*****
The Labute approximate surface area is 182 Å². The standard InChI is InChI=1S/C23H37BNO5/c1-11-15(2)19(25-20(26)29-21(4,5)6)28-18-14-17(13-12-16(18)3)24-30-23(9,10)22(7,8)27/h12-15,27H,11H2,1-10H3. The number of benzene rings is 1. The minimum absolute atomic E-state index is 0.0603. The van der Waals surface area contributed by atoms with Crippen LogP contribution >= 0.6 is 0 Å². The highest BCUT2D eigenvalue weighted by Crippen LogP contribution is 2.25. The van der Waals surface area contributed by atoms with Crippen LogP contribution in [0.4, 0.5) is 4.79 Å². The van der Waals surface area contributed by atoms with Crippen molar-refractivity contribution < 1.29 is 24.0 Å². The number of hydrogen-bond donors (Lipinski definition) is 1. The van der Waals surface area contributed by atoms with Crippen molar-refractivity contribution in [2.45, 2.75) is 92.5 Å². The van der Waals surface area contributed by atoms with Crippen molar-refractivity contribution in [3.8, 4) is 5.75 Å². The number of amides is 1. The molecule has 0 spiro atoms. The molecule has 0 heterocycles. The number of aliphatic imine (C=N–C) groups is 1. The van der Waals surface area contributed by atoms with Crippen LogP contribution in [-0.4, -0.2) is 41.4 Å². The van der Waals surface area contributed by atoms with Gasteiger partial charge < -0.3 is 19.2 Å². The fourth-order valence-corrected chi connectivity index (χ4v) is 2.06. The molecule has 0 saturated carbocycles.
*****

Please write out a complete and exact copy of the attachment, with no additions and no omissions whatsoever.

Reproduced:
The Labute approximate surface area is 182 Å². The standard InChI is InChI=1S/C23H37BNO5/c1-11-15(2)19(25-20(26)29-21(4,5)6)28-18-14-17(13-12-16(18)3)24-30-23(9,10)22(7,8)27/h12-15,27H,11H2,1-10H3. The number of benzene rings is 1. The minimum absolute atomic E-state index is 0.0603. The van der Waals surface area contributed by atoms with Crippen LogP contribution >= 0.6 is 0 Å². The highest BCUT2D eigenvalue weighted by Crippen LogP contribution is 2.25. The van der Waals surface area contributed by atoms with Crippen LogP contribution in [0.4, 0.5) is 4.79 Å². The van der Waals surface area contributed by atoms with Crippen molar-refractivity contribution < 1.29 is 24.0 Å². The number of hydrogen-bond donors (Lipinski definition) is 1. The van der Waals surface area contributed by atoms with Crippen molar-refractivity contribution in [2.45, 2.75) is 92.5 Å². The van der Waals surface area contributed by atoms with Crippen molar-refractivity contribution in [3.8, 4) is 5.75 Å². The number of amides is 1. The molecule has 0 spiro atoms. The molecule has 0 heterocycles. The number of aliphatic imine (C=N–C) groups is 1. The van der Waals surface area contributed by atoms with Crippen LogP contribution in [-0.4, -0.2) is 41.4 Å². The van der Waals surface area contributed by atoms with Gasteiger partial charge < -0.3 is 19.2 Å². The fourth-order valence-corrected chi connectivity index (χ4v) is 2.06. The molecule has 0 saturated carbocycles.